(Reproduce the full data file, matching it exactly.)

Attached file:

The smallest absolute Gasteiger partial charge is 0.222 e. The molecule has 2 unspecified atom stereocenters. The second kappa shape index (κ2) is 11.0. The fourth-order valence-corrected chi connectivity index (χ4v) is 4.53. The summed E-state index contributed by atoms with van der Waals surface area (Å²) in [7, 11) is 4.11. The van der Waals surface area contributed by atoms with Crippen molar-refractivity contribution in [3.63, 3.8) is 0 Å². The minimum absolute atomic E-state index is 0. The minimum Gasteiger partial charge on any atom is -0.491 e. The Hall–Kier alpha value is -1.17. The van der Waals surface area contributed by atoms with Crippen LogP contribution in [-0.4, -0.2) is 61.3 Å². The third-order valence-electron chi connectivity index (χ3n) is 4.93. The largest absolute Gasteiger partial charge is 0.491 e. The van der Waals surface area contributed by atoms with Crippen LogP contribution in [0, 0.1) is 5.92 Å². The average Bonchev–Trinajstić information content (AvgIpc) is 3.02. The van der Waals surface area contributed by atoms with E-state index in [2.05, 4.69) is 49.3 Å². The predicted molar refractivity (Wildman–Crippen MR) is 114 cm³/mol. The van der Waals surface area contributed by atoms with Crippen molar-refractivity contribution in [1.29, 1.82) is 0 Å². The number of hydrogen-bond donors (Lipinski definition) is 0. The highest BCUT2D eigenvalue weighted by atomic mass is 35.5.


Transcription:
The smallest absolute Gasteiger partial charge is 0.222 e. The molecule has 2 unspecified atom stereocenters. The second kappa shape index (κ2) is 11.0. The fourth-order valence-corrected chi connectivity index (χ4v) is 4.53. The summed E-state index contributed by atoms with van der Waals surface area (Å²) in [7, 11) is 4.11. The van der Waals surface area contributed by atoms with Crippen molar-refractivity contribution in [3.63, 3.8) is 0 Å². The minimum absolute atomic E-state index is 0. The minimum Gasteiger partial charge on any atom is -0.491 e. The Hall–Kier alpha value is -1.17. The van der Waals surface area contributed by atoms with Crippen LogP contribution in [-0.4, -0.2) is 61.3 Å². The third-order valence-electron chi connectivity index (χ3n) is 4.93. The largest absolute Gasteiger partial charge is 0.491 e. The van der Waals surface area contributed by atoms with Crippen LogP contribution in [0, 0.1) is 5.92 Å². The average Bonchev–Trinajstić information content (AvgIpc) is 3.02. The van der Waals surface area contributed by atoms with E-state index in [2.05, 4.69) is 49.3 Å². The predicted molar refractivity (Wildman–Crippen MR) is 114 cm³/mol. The van der Waals surface area contributed by atoms with Crippen molar-refractivity contribution in [1.29, 1.82) is 0 Å². The number of hydrogen-bond donors (Lipinski definition) is 0. The highest BCUT2D eigenvalue weighted by atomic mass is 35.5.